Between a rock and a hard place: the choices Syrian refugees make
Toronto Star readers have been reacting to our front page story on our website and on Facebook today about how Syrian refugees are forced to sell their daughters into marriage because of the civil war. Many of the comments are unfortunately resorting to bashing Islam and Arabs, which misses the point, as I have never met any parent anywhere in the Muslim world who insists on forcing their child into marriage for religious reasons.
But this comment from misueno is receiving the most likes on our website:
“This is so sad. Sad on so many levels. I am so incredibly grateful to have been born a Canadian and live in Canada being that I am a woman. I have traveled extensively in my life and have been to many countries where women are simply 2nd and 3rd class citizens. Less than dogs in some cases. Here I have every freedom afforded to me by a first world country. I think many forget how easy it is to be pious on our preverbal high horse while living in a country that provides so much. Being humble is something that north americans are not very good at.”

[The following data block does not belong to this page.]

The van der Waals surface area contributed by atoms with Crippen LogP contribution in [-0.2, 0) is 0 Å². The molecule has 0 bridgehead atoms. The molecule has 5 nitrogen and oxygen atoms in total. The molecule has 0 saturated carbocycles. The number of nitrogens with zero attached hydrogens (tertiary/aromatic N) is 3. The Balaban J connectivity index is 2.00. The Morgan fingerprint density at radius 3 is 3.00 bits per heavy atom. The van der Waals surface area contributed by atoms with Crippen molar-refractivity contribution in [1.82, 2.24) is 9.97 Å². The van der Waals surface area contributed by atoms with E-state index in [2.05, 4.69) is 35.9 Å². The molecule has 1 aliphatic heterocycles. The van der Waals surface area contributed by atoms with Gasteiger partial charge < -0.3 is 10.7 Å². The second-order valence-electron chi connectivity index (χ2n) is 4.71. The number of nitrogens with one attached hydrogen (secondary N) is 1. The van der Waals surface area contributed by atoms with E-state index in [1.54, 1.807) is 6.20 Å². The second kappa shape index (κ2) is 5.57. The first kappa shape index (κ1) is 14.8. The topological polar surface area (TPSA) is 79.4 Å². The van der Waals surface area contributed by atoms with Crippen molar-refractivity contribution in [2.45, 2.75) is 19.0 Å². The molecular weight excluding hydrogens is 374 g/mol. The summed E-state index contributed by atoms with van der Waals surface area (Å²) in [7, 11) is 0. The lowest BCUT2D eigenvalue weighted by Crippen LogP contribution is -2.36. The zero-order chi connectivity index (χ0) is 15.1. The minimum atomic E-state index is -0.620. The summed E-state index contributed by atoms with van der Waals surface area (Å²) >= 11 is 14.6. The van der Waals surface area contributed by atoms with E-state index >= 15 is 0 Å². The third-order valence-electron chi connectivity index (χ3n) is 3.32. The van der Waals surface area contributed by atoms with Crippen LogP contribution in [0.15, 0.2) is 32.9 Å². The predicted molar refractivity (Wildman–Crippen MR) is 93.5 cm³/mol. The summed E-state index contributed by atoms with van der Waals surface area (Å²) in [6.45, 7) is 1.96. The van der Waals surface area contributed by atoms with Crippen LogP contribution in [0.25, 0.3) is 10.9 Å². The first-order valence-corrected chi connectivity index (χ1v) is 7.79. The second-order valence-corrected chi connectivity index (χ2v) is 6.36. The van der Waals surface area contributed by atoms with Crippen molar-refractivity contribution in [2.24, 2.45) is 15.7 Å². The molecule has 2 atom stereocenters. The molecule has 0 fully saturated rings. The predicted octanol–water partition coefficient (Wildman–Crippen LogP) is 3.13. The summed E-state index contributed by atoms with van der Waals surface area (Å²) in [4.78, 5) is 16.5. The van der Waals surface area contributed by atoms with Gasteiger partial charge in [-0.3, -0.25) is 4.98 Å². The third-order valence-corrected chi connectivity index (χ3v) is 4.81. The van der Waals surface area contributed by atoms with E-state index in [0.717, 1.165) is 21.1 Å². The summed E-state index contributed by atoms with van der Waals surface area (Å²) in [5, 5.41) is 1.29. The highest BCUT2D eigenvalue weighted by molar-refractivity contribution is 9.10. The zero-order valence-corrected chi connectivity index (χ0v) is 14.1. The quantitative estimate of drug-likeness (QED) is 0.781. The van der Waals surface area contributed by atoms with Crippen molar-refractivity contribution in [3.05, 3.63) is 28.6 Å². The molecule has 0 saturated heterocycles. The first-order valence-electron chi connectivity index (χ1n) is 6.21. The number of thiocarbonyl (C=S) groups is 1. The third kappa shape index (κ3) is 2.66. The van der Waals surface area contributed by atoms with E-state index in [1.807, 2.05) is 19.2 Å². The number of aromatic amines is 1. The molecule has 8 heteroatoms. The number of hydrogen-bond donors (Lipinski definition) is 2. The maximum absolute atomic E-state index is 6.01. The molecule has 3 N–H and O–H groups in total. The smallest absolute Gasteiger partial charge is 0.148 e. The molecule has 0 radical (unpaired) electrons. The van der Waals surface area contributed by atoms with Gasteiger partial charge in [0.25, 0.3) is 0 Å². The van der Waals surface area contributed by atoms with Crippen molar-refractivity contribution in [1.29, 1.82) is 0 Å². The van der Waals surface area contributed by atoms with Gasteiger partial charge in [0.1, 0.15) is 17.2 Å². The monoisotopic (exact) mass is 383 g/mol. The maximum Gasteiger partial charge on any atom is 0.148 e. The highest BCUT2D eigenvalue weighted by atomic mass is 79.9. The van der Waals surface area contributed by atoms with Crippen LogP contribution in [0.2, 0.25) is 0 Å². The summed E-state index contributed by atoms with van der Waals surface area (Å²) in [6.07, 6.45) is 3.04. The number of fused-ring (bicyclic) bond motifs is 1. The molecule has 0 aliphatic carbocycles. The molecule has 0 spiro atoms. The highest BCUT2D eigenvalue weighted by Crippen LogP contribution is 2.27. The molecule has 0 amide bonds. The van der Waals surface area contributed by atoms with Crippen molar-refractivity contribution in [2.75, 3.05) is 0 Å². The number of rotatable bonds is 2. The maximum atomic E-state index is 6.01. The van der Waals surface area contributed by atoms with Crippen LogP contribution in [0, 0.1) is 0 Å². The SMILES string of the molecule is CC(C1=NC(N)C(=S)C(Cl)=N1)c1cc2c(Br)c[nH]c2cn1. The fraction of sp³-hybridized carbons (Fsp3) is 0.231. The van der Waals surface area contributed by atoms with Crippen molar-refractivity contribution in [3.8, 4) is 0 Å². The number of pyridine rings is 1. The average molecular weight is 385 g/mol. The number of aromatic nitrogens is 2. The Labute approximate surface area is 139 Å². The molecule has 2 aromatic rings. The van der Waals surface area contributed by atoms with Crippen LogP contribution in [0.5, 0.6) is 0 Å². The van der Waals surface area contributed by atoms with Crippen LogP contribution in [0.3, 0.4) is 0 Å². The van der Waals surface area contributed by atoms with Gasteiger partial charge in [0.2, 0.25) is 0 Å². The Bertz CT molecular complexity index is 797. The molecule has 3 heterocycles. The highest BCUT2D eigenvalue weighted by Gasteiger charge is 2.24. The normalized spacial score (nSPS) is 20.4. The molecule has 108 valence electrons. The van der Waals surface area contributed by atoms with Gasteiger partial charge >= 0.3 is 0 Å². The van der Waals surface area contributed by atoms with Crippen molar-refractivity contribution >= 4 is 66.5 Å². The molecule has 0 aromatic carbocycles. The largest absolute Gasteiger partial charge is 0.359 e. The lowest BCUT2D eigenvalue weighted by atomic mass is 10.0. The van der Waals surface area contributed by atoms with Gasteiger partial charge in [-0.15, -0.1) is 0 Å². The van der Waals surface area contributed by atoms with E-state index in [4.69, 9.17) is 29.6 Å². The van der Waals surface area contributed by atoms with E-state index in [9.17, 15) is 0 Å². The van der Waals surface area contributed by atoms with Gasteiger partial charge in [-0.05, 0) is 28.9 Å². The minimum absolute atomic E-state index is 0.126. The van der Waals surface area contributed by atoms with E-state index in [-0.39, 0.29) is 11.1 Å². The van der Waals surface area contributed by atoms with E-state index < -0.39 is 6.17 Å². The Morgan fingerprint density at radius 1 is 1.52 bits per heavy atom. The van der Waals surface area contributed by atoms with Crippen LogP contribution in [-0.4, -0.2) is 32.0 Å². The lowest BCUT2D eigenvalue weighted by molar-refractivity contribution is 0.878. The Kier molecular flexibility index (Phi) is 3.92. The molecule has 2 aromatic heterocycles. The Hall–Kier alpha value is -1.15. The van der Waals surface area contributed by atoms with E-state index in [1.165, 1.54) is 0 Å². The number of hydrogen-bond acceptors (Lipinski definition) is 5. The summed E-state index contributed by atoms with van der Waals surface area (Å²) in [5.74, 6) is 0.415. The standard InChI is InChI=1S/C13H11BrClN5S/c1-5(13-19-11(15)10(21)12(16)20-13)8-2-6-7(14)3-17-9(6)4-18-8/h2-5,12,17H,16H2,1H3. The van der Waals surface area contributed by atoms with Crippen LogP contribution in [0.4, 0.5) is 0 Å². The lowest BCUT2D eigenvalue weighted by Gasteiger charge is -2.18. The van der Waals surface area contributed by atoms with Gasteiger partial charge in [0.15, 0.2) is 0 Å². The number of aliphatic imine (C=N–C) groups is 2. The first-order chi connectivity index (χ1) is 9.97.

It was a privilege to meet Um Majed and the other women in Amman who bravely shared their stories knowing they would be vilified for their role in marrying off young girls and just as important in this polarized conflict, criticizing the Free Syrian Army. It is difficult, as someone from the rich, developed world to judge women who make choices in circumstances most of us could not contemplate. This is in no way to suggest that forced and child marriages are OK. They are not. What these women told me was that the war has reduced their lives in such dramatic, horrific ways that they are simply surviving.
Hamida Ghafour is a foreign affairs reporter at the Star. She has lived and worked in the Middle East and Asia for more than 10 years and is the author of a book on Afghanistan. Follow her on Twitter @HamidaGhafour